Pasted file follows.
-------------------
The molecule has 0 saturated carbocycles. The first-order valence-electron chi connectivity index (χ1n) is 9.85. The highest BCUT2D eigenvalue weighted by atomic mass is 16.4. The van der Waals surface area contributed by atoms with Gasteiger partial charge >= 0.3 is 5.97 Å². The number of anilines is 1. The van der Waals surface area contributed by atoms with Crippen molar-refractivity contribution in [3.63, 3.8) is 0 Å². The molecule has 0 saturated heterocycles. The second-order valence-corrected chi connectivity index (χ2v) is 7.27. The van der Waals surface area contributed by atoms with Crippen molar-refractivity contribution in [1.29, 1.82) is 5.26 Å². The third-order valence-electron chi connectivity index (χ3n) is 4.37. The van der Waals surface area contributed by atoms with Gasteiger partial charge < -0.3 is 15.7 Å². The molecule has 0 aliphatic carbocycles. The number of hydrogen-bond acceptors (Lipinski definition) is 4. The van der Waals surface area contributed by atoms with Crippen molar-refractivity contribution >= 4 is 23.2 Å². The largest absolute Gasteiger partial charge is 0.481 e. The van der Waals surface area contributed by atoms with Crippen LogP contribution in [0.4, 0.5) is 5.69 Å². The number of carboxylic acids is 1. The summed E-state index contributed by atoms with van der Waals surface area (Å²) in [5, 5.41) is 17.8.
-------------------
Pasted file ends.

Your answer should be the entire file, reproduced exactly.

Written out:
The molecule has 0 saturated carbocycles. The first-order valence-electron chi connectivity index (χ1n) is 9.85. The highest BCUT2D eigenvalue weighted by atomic mass is 16.4. The van der Waals surface area contributed by atoms with Gasteiger partial charge >= 0.3 is 5.97 Å². The number of anilines is 1. The van der Waals surface area contributed by atoms with Crippen molar-refractivity contribution in [3.63, 3.8) is 0 Å². The molecule has 0 saturated heterocycles. The second-order valence-corrected chi connectivity index (χ2v) is 7.27. The van der Waals surface area contributed by atoms with Crippen molar-refractivity contribution in [1.29, 1.82) is 5.26 Å². The third-order valence-electron chi connectivity index (χ3n) is 4.37. The van der Waals surface area contributed by atoms with Gasteiger partial charge < -0.3 is 15.7 Å². The molecule has 0 aliphatic carbocycles. The number of hydrogen-bond acceptors (Lipinski definition) is 4. The van der Waals surface area contributed by atoms with Crippen molar-refractivity contribution >= 4 is 23.2 Å². The largest absolute Gasteiger partial charge is 0.481 e. The van der Waals surface area contributed by atoms with Crippen LogP contribution in [0.4, 0.5) is 5.69 Å². The number of carboxylic acids is 1. The summed E-state index contributed by atoms with van der Waals surface area (Å²) in [5, 5.41) is 17.8.